Starring Bradford Dillman, Joanna Miles, Richard Gilliland, Jamie Smith-Jackson, Alan Fudge
Directed by Jeannot Szwarc
Distributed by Paramount Home Video
Bug, the last film credited to impresario William Castle (he served as writer and producer only, handing over the directorial reins to Jeannot Szwarc), could easily be overlooked and dismissed as just another silly nature-run-amok film. But that would be a serious disservice to the film and an even more serious loss for horror fans. Bug is anything but typical of its subgenre.
The film opens by introducing us to Jim and Carrie Parmiter (Bradford Dillman and Joanna Miles), a seemingly happy, normal couple who live in a small town out in the California desert. But trouble starts right away. A massive earthquake hits the area and opens up a large section of the Tacker family’s farmland. Some very unusual looking cockroaches come crawling out of the fissure in the earth, and it isn’t long before we see just how unusual they are: These bugs are able to set things on fire. The body count (both animal and human) starts rising, and Gerald (Richard Gilliland), Norma Tacker’s boy friend, turns to Jim for help. As luck would have it, Jim is a scientist who teaches at one of the local schools (and happens to sweat more than just about anybody seen on screen), and soon he’s hard at work trying to figure out what makes these particular bugs tick. At first, the biggest mystery is how they get from one place to another so quickly since they are unable to fly, but once Jim starts putting the pieces together, all hell breaks loose. Disaster follows disaster, and then Bug switches gears completely. At a few points I was wondering why no authority type figures (the military, agricultural agencies, other scientists, etc.) were arriving on the scene. Luckily for us, this film isn’t about that kind of reaction to the bug infestation. Bug avoids the usual overblown macho scenario, and I couldn’t be more appreciative. There is to be no “us versus them.” Instead, the focus becomes Jim’s descent into madness and the part the bugs play in it. It is one man’s story of revenge and obsession that ultimately affects us all.
Opting to shoot Bug as a straightforward, take itself seriously horror film instead of a slightly goofy or cheesy “bug flick” pays off in spades for the filmmakers. Anyone who thinks of William Castle strictly in terms of his gimmicky films like The Tingler and 13 Ghosts will be shocked by how deep and thought-provoking Bug is. It stands alongside Shanks and Macabre as yet another example of Castle’s genius – and willingness to challenge his audience without flinching. There’s nothing in Bug that’s even slightly cutesy or funny (except for a bit of unintentionally melodramatic acting). It’s to the studio heads’ shame that Castle wasn’t taken more seriously during his lifetime.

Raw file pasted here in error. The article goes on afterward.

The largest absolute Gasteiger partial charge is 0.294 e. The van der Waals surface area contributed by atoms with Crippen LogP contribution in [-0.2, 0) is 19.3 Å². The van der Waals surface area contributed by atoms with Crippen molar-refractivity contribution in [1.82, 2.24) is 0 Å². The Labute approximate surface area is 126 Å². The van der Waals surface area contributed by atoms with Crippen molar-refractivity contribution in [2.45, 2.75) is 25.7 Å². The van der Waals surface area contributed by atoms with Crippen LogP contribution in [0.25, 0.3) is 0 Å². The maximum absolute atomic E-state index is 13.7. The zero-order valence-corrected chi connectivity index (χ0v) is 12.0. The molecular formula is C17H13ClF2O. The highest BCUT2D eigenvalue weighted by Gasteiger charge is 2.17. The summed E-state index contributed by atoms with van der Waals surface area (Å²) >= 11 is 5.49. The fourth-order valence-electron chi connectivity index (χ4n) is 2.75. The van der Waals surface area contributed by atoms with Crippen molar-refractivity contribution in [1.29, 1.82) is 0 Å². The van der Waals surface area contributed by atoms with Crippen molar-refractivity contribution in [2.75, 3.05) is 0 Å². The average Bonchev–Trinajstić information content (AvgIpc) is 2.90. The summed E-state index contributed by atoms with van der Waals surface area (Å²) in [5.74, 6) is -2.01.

The film contains no music – just weird electronic sounds that represent the bugs and are only heard when they are onscreen. As a result, there are times when the tension is almost unbearable. The FX and pyrotechnic teams deserve a special mention – some of the fire scenes are pretty crazy even by today’s standards. Typical of its time, a few of the effects in Bug are amateurish and obvious, but I’ll take that over excessive CGI any day. Szwarc provides some very nice angles and viewpoints throughout. The man obviously knows a lot about tone and mood as well, not surprising considering his previous experience working with Rod Serling on TV’s Night Gallery. Bug is about as grim a film as you can find.
Dillman and Miles were ubiquitous in the ‘70s; between the two of them, they appeared on just about every TV drama of the day. Even so, their performances are adequate at best; however, Dillman’s transformation from a slightly scattered nutty professor to a completely deranged bug-breeding pimp is a sight to see. As a bit of ‘70s trivia, Jamie Smith-Jackson, who plays Norma, first achieved fame in the made-for-TV movie Go Ask Alice, one of this writer’s personal favorites from the era.
As for the DVD itself, it is total bare bones. There are subtitles (which comes in handy when Dillman occasionally mumbles his lines), but there’s not even a trailer much less any interviews, featurettes, or commentaries, which is a disappointment because Bug is worthy of much better treatment. I would have loved to hear from anyone involved about working with the roaches, but regardless of Paramount’s lack of love for the film, the creeps and heebie-jeebies it provides stand up to just about anything else I’ve seen in this segment of the genre. The bugs themselves are beyond scary. Bug is the stuff of nightmares indeed, but isn’t that why we all watch horror movies in the first place?
Sadly, there are none
3 1/2 out of 5